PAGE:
Five Fast Lessons From New Orleans

When Lloyd Blankfein asked Guy Adami to join J. Aron & Co. — the fixed-income, currency and commodity group at Goldman Sachs — the young trader asked for time to think about it. Blankfein’s response is something Adami remembers well: “Guy, you have all the time you need. I just need an answer before you leave this room today.”

“I was being tested,” Adami recalls. He took the job and never looked back. “I trusted my instincts … I think we’re all born with great instincts.”

The trader and TV personality has come a long way since then. His experience at Goldman Sachs eventually led him to CIBC World Markets and, from there, to CNBC where he landed a role as one of the original cast members of “Fast Money,” the trader-centric program now in its 12th year.

The move from commodity trader to TV personality was challenging. When pressed by his employer to choose between his day job and an unproven television gig, Adami once again went with his gut. “I was in my early 40s, three kids, mortgage, the whole rig, and I said, ‘I think you’re making a mistake, but if you’re asking me to choose, I choose CNBC — I quit.’”

The trader, who had been making a living trading commodities, made his biggest trade ever — he traded careers.

“Don’t allow people to define who you are” was the message he delivered to a packed room at the 44th New Orleans Investment Conference earlier this month, where he and an impressive cast of industry experts gathered to tackle key challenges facing U.S. and global investors.

“Rich Dad Poor Dad” author, Robert Kiyosaki, urged attendees at his presentation to “learn from real teachers, those who do what they teach, not fake ones.”

Sounds like good advice, so, in case you missed the event, here are my five fast lessons.


Brien Lundin, president and CEO of Jefferson Financial, delivers the welcoming address at the 2018 New Orleans Investment Conference.

Government spending is out of control. Perhaps this is not news to you. However, upon closer inspection, the numbers are rather shocking.

In his opening address, conference host Brien Lundin outlined an inescapable web of government largesse and central bank meddling that, in his calculation, will surely send the gold price higher.

In particular, Lundin points to the gross federal debt: “It is too large right now to be managed by any other means other than some significant degree of depreciation of the dollar.”

“We can’t grow our way out of this debt. It’s crushing.”

According to Lundin, the federal debt is growing much more quickly than people realize in part due to off-budget spending. “[The] federal deficit for 2018 is projected to come in at only $793 billion. Yet, federal debt for fiscal 2018 [has] grown $1.2 trillion over the previous year because of $400 billion to $500 billion in off-budget spending.”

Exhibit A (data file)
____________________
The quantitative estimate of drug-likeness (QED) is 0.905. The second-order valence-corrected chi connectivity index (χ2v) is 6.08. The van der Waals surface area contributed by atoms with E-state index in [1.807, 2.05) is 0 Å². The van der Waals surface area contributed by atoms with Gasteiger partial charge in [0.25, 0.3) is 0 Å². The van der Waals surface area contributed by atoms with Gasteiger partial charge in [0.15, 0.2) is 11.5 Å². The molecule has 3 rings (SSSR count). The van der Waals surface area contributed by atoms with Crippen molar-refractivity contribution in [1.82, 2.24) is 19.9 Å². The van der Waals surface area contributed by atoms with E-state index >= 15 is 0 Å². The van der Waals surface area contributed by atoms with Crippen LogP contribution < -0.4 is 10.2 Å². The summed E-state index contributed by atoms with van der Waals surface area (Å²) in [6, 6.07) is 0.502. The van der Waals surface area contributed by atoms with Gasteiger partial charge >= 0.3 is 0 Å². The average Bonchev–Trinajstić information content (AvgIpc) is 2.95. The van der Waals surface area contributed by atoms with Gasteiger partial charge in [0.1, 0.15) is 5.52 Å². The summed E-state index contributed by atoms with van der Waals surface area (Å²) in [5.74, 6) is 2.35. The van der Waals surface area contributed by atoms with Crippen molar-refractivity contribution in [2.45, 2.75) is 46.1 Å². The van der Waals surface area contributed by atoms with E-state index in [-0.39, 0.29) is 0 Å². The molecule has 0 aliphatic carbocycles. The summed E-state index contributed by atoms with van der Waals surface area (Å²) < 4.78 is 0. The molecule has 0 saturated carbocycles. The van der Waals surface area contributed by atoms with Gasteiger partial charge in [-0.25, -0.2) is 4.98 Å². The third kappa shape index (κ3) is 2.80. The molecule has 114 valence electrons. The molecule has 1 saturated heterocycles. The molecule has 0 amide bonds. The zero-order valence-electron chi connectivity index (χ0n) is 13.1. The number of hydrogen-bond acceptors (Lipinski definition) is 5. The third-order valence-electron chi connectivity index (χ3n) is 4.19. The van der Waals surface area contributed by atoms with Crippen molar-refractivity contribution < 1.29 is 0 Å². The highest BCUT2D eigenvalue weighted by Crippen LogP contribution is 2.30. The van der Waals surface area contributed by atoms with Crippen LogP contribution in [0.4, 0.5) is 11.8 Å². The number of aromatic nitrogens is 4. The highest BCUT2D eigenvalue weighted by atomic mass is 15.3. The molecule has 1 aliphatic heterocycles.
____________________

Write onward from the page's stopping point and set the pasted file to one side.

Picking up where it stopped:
“If you and I decided to do off-budget accounting like this in our business, we’d go to jail.”

Extrapolating the current trendline, Lundin estimates the federal debt will reach $30 trillion by 2022 — his point being, the federal debt is already out of control.

But the situation is not without precedent.

“Back in ancient Greece there were probably Peter Schiffs and Rick Rules and James Grants walking around in their robes, saying, ‘Debt is out of control! Spending is out of control!’”

Yet time and time again, these warnings fall on deaf ears.

Lundin points out that, by the government’s own measure, the U.S. dollar has lost roughly 87% of its purchasing power since silver was removed from coinage in 1965.

“Over the wide sweep of history, when the dollar goes down, gold goes up.”


Second Foundation Partners Co-Founder Ben Hunt speaks at the 2018 New Orleans Investment Conference.

This, according to Ben Hunt of Second Foundation Partners, is the bubble of everything. “As a country, you can’t be richer than your economy grows.”

Mike Larson of Weiss Ratings calls it “the Uber Bubble” and points out that, this time, the range of affected assets is much broader. As proof, he points to Leonardo da Vinci’s “Salvator Mundi,” which reportedly sold for approximately $450 million, and NFL franchises, which, he notes, are up 146% in the last quantitative easing period.

Not surprisingly, Peter Schiff, president of Euro Pacific Capital, agrees — and goes one step further. When asked about the new bearish tone on Wall Street, he responds, “I still think those warnings are too tepid; they’re just not nearly bearish enough.”

“They don’t appreciate the severity of what is about to happen. They look back at 2008 as some kind of reference point, like that’s as bad as it’s going to get.”

If you believe Schiff, things are about to get much worse.

“We have an abnormal amount of debt. Because [interest] rates were kept so low for so long, everybody borrowed more money. It can never be repaid. In fact, it can’t even be serviced if interest rates even approach normal.”

So, what will pop the Uber Bubble?

Hunt thinks surging inflation is a possibility. “It has to be something that undermines market global confidence and the ability of central bankers to bail us out … to rescue us.”

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